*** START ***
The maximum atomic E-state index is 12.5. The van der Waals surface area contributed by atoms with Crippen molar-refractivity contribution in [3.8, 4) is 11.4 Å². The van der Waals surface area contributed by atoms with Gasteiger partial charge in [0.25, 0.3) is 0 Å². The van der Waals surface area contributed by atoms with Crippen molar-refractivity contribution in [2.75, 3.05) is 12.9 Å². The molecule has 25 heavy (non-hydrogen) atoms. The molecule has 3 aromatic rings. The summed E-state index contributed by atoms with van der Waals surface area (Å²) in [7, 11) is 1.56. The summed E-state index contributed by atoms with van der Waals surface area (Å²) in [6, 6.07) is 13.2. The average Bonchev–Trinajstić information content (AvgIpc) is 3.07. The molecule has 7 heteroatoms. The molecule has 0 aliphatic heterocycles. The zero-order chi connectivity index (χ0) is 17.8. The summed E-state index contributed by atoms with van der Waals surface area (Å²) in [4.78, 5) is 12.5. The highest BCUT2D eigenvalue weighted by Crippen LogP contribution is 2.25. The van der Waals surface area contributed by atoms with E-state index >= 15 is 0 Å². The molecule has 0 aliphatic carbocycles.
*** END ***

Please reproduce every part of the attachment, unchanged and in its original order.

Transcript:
The maximum atomic E-state index is 12.5. The van der Waals surface area contributed by atoms with Crippen molar-refractivity contribution in [3.8, 4) is 11.4 Å². The van der Waals surface area contributed by atoms with Gasteiger partial charge in [0.25, 0.3) is 0 Å². The van der Waals surface area contributed by atoms with Crippen molar-refractivity contribution in [2.75, 3.05) is 12.9 Å². The molecule has 25 heavy (non-hydrogen) atoms. The molecule has 3 aromatic rings. The summed E-state index contributed by atoms with van der Waals surface area (Å²) in [7, 11) is 1.56. The summed E-state index contributed by atoms with van der Waals surface area (Å²) in [6, 6.07) is 13.2. The average Bonchev–Trinajstić information content (AvgIpc) is 3.07. The molecule has 7 heteroatoms. The molecule has 0 aliphatic heterocycles. The zero-order chi connectivity index (χ0) is 17.8. The summed E-state index contributed by atoms with van der Waals surface area (Å²) in [4.78, 5) is 12.5. The highest BCUT2D eigenvalue weighted by Crippen LogP contribution is 2.25. The van der Waals surface area contributed by atoms with E-state index >= 15 is 0 Å². The molecule has 0 aliphatic carbocycles.